PA) - Carl June, MD, Professor of Pathology and
Laboratory Medicine at the University of Pennsylvania School
of Medicine and Director of Translational Research at Penn's
Abramson Cancer Center, was awarded the Bristol-Myers
Squibb Company Freedom to Discover Unrestricted Biomedical Research
Grant. These five-year grants support pioneering, risk-taking, basic
“It's an extreme honor,” notes June. “It's a wonderful
privilege and the timing is perfect. We will use this to take advantage
of the momentum from the research advances we have already achieved.
This award gives us the ability to test our promising new therapies
and is especially valuable, given the present climate of flat federal
funding for cancer research.”
The grants-each $500,000-can be used by the researchers as they
see fit, without restrictions. This year 13 researchers-in the fields
of cancer, nutrition, neuroscience, cardiovascular diseases, infectious
diseases, metabolic diseases, and synthetic organic chemistry-were
awarded a total of $6.5 million.
June will use the grant to continue his pioneering work on developing
immune-system-based cancer vaccines. These vaccines, which are used
to help treat patients already diagnosed with cancer, enlist a patient's
own immune cells to recognize and kill tumor cells. “So far,
we're testing this approach to develop customized cancer vaccines
in leukemia and in patients with solid tumors like lung and ovarian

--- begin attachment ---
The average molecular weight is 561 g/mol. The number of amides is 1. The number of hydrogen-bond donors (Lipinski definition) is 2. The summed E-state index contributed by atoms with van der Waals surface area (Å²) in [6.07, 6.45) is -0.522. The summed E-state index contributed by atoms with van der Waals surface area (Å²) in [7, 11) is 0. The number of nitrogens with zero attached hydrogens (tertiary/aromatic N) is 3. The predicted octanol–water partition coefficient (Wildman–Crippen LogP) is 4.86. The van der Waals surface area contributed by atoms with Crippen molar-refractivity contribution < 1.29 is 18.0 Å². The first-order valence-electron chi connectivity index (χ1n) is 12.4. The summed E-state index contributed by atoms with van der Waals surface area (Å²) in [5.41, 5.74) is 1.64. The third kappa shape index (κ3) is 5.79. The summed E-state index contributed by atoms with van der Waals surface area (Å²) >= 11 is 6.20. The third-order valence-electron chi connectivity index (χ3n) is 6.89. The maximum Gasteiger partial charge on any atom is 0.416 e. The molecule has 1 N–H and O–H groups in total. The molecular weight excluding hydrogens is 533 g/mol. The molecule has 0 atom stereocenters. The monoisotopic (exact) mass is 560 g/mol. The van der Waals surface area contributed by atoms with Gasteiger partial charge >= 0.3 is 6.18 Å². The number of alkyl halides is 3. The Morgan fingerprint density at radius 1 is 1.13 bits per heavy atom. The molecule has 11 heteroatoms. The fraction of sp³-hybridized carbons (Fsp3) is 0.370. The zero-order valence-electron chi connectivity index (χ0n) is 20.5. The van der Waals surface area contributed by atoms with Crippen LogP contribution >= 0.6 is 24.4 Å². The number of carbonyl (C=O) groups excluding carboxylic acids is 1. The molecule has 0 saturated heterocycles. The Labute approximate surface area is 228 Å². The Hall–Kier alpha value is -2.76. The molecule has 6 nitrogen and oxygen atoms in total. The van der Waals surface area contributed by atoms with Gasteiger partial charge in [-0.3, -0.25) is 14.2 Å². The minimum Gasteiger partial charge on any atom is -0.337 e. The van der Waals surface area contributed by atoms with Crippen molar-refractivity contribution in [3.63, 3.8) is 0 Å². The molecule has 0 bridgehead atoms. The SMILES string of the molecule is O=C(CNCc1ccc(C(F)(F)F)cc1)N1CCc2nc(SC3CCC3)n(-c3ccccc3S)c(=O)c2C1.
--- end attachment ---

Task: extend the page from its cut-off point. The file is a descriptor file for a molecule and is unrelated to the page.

cancers,” notes June.
The long-term goal of this research is to develop effective therapies
for cancers that are not curable with currently available chemotherapy.
Another objective is to test whether patient-specific tumor vaccines
can prevent tumors from developing in patients who have an increased
risk of developing cancer.
PENN Medicine is a $2.7 billion enterprise
dedicated to the related missions of medical education, biomedical
research, and high-quality patient care. PENN Medicine consists
of the University of Pennsylvania School of Medicine (founded in
1765 as the nation's first medical school) and the University of
Pennsylvania Health System.
Penn’s School of Medicine is ranked #2 in the nation
for receipt of NIH research funds; and ranked #4 in the nation in
U.S. News & World Report’s most recent ranking of top
research-oriented medical schools. Supporting 1,400 fulltime faculty
and 700 students, the School of Medicine is recognized worldwide
for its superior education and training of the next generation of
physician-scientists and leaders of academic medicine.
The University of Pennsylvania Health System comprises: its
flagship hospital, the Hospital of the University of Pennsylvania,
consistently rated one of the nation’s “Honor Roll”
hospitals by U.S. News & World Report; Pennsylvania Hospital,
the nation's first hospital; Penn Presbyterian Medical Center; a
faculty practice plan; a primary-care provider network; two multispecialty
satellite facilities; and home health care and hospice.